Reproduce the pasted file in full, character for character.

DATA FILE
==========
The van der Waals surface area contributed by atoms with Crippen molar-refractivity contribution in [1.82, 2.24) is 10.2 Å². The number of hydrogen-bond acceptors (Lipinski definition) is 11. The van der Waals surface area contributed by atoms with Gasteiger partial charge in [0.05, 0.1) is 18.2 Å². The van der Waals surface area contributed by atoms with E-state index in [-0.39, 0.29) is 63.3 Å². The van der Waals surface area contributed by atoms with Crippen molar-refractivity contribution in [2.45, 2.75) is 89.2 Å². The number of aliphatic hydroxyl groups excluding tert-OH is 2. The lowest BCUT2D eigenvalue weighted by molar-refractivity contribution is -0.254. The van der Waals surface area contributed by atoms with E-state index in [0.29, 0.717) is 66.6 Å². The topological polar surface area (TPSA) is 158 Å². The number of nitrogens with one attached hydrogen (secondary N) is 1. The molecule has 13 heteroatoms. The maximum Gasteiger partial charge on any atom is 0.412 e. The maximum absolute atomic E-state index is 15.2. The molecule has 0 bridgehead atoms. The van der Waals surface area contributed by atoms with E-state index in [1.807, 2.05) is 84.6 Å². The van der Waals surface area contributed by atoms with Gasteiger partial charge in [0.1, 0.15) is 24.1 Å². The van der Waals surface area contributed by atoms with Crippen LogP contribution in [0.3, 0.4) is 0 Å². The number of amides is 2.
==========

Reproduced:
The van der Waals surface area contributed by atoms with Crippen molar-refractivity contribution in [1.82, 2.24) is 10.2 Å². The number of hydrogen-bond acceptors (Lipinski definition) is 11. The van der Waals surface area contributed by atoms with Gasteiger partial charge in [0.05, 0.1) is 18.2 Å². The van der Waals surface area contributed by atoms with E-state index in [-0.39, 0.29) is 63.3 Å². The van der Waals surface area contributed by atoms with Crippen molar-refractivity contribution in [2.45, 2.75) is 89.2 Å². The number of aliphatic hydroxyl groups excluding tert-OH is 2. The lowest BCUT2D eigenvalue weighted by molar-refractivity contribution is -0.254. The van der Waals surface area contributed by atoms with E-state index in [0.29, 0.717) is 66.6 Å². The topological polar surface area (TPSA) is 158 Å². The number of nitrogens with one attached hydrogen (secondary N) is 1. The molecule has 13 heteroatoms. The maximum Gasteiger partial charge on any atom is 0.412 e. The maximum absolute atomic E-state index is 15.2. The molecule has 0 bridgehead atoms. The van der Waals surface area contributed by atoms with E-state index in [1.807, 2.05) is 84.6 Å². The van der Waals surface area contributed by atoms with Gasteiger partial charge in [0.1, 0.15) is 24.1 Å². The van der Waals surface area contributed by atoms with Crippen LogP contribution in [0.3, 0.4) is 0 Å². The number of amides is 2.